> noise there is every likelihood your book will sink like a stone.
      > Which is why I started podcasting, why in part I'm going to PAB2007,
      > and why in part I'm posting this.
      >
      > I'll then explain how wonderful my book about the words we use for our
      > bodies is, but I'll spare you that here except to say that it is
      > indeed wonderful with endorsement blurbs from such famous names as
      > Lynne Truss author of Eats, Shoots and Leaves; Richard Lederer former
      > co-host of the NPR podcast A Way With Words; Erin McKean the Editor in
      > Chief of The New Oxford American Dictionary; and others I admire and
      > respect. (The book comes out in August, for more info
      > www.navelgazersdictioanry.com)
      >
      > I'll talk about why I've been doing a podcast episode five times a
      > week for more than two years. The answer I started out with was that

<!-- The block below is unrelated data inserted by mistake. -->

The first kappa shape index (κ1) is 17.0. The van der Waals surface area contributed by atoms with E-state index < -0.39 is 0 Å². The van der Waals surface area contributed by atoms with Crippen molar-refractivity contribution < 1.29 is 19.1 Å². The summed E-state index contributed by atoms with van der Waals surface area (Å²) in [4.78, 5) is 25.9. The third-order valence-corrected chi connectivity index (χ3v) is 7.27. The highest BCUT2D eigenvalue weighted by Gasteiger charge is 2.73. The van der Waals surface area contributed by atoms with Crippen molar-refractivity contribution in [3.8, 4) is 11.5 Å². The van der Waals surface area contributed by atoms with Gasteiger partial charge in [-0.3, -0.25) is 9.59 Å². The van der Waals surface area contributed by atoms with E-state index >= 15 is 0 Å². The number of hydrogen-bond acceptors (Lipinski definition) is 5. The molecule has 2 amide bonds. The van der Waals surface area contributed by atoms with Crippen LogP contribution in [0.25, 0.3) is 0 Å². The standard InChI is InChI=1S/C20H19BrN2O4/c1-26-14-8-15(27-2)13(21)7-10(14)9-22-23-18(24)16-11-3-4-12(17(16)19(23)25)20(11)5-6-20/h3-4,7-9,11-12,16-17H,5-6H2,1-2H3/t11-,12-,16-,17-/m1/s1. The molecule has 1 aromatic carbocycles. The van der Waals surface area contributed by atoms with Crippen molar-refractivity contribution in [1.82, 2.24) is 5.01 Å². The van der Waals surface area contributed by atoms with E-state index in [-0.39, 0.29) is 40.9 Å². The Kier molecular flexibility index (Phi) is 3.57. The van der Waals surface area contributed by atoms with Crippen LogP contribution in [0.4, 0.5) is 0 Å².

> it was a vehicle to help my book sell, but that's not the whole story
      > as I realize today (more later).
      > I dreamed at the beginning that I'd have 100,000 people listening to
      > me but it's much more modest than that, although I have managed 2.7
      > million downloads.
      >
      > I'll review how my audience built up, first with support from other
      > podcasters particularly The Word Nerds, then with exposure via Yahoo!;
      > NPR; newspapers, magazines and blogs including USA Today, Slate and
      > Jane Magazine. I'll reflect that all these things must help, but they
      > usually don't stand out as individual drivers of listeners. It's hard
      > to convert from one medium to another. USA Today has an circulation
      > somewhere in the 1.2 or 1.4 million range but my front page exposure
      > on the Living section only brought about 200 listeners that stuck and
      > 1000 website visits or so.
      >
      > iTunes on the other hand holds all the cards. I got top banner
      > exposure in Feb '06 and it jumped my listenership 50%. Last Christmas
      > so many people got iPods as gifts that when the plugged them in, my
      > listenership went up by 200. Even more impressive, when I got repeat
      > iTunes exposure in March of this year it was really obscure, not the
      > top banner, but 3 pages deep on a list of other staff picks or
      > something. That had five times the power to bring me listeners as did